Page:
Moving Content Into Your Website
I caught myself saying the phrase ‘moving content in’ several times the other day; I was referring to moving content into a website – I guess like, moving into a new apartment or a new house. (Fun fact: The frame of the house in the picture was the beginning of the house my parents designed and built in suburban Chicago in 1990.)
As much as I moved as a kid (seven times before ninth grade), I’d never used that expression – moving content in – before until that meeting with that client.
BUT – seriously: that’s exactly what it’s like.
Designers build and create wire frames, and we move content in. I guess in that sense, content is like furniture – it fills the space and sets a tone in ways that are then, in turn, supported by the bones of the house.
Which is why I offer this advice before you ever move any content into any website:
- Does the content match the design, or – better yet – does the voice match the design? Have you ever been in a colonial home with modern furniture? Weird, right. How’s mismatched content on a website any different?
- There’s content, and, then, there’s voice – voice dictates content, sometimes literally. Does the voice match the design and the imagery? If it’s a bold, brazen, firey, short, staccato voice and you have beautiful, ethereal images, that’s a mis-match.
- Does your website designer talk to and/or engage with your copywriter or brand strategist or are they just ships passing in the night? If they’ve never spoken to each other before, get them talking to each other – they’ll support each other better than you realize AND their brains work together better than you think as they’re both most likely visionary and big picture thinkers.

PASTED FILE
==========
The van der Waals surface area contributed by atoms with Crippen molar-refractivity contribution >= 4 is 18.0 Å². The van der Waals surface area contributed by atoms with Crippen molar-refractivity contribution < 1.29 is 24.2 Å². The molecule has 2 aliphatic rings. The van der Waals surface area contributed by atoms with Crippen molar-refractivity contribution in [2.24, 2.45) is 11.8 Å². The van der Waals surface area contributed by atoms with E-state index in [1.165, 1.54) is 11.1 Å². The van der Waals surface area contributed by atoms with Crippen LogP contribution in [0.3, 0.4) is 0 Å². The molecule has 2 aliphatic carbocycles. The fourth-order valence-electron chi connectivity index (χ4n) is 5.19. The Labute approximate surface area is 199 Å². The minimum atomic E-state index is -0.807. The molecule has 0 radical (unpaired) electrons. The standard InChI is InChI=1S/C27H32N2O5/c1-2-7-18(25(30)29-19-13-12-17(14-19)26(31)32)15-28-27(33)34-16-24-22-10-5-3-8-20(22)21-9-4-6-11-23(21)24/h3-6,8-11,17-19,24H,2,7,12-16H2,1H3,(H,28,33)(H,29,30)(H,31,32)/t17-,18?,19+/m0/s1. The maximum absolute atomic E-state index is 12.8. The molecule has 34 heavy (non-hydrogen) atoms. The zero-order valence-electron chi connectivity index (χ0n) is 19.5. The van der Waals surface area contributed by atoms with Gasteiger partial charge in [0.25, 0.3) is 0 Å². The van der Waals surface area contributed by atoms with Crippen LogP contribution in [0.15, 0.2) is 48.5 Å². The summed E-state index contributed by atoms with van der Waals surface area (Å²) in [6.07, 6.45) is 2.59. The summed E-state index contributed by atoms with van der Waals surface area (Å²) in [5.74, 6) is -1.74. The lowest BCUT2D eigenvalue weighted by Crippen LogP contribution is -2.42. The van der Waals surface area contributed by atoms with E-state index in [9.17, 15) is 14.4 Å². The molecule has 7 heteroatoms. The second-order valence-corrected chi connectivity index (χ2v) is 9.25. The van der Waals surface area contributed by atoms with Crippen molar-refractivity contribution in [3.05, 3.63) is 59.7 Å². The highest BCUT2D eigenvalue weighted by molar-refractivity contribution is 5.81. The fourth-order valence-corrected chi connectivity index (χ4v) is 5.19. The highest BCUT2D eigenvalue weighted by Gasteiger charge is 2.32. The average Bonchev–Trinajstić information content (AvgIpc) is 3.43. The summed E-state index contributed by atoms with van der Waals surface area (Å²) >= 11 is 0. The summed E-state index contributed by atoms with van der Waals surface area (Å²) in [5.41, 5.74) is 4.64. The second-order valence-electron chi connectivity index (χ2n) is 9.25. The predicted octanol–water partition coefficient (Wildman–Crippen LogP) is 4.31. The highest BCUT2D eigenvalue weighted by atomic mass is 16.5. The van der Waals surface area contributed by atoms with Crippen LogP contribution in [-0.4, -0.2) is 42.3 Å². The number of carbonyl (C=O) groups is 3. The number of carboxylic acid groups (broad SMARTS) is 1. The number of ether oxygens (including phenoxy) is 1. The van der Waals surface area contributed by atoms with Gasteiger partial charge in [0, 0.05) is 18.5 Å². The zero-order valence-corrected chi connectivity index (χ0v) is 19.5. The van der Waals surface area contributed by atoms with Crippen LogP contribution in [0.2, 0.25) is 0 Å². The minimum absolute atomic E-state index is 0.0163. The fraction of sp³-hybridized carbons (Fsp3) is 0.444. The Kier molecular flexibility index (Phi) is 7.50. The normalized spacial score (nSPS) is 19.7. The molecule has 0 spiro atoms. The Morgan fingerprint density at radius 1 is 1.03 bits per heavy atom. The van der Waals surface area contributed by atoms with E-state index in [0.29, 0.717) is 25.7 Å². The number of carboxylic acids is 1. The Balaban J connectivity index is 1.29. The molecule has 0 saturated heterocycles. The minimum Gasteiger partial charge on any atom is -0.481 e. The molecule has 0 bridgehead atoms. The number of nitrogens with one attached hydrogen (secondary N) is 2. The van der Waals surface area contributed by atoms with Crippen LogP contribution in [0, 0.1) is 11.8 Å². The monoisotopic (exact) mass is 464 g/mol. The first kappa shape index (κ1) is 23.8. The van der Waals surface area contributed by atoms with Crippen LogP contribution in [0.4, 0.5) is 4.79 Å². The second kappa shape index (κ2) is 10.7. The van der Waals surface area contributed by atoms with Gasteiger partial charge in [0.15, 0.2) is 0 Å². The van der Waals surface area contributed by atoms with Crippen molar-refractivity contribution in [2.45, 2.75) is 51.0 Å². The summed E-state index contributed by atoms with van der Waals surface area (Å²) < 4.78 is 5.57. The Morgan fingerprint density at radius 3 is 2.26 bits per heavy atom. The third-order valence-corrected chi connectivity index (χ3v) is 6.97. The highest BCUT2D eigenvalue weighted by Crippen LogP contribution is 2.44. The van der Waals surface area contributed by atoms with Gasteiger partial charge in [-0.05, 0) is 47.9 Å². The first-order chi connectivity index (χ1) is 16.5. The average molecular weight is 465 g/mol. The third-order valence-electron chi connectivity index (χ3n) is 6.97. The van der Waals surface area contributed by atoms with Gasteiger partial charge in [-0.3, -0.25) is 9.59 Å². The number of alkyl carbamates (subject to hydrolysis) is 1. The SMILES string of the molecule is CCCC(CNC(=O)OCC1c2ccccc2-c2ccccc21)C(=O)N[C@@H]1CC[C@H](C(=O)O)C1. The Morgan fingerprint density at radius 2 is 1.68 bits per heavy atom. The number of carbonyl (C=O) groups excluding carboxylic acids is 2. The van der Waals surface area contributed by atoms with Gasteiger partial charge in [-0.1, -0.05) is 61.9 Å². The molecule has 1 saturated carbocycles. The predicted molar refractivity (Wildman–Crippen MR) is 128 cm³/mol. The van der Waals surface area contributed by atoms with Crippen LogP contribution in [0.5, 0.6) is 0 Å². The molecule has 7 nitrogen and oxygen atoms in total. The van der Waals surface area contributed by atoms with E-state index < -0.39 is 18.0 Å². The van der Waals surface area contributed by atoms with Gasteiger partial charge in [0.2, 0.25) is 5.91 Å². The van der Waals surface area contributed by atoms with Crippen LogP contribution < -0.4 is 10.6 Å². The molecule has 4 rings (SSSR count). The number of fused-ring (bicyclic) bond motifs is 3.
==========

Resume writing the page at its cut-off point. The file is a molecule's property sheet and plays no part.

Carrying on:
- Your copy should mirror your company’s core values – you can’t attest to transparency and then deliver content that’s tight and restricted and awkward. I always recommend an outsider reads just a snapshot (probably just one or two) web pages to see if they get the jist of the company or brand, and then I recommend someone closest to the company reads the exact same.great follow-up questions to those readers’ observersations?
- What’s similar in the observations? What’s different?
- Did the causal observer totally miss your core values? Or at least one of them?
If anything in abundantly clear here, it’s that the process of website design and content should be treated with the same care, concern, attention that you’d give your home and the items you put in your home. Yes, they have to match the general spirit, but they also have to invite someone else in to stay awhile – or at least long enough for them to put their email on your newsletter distribution list and enter the sales funnel journey with you.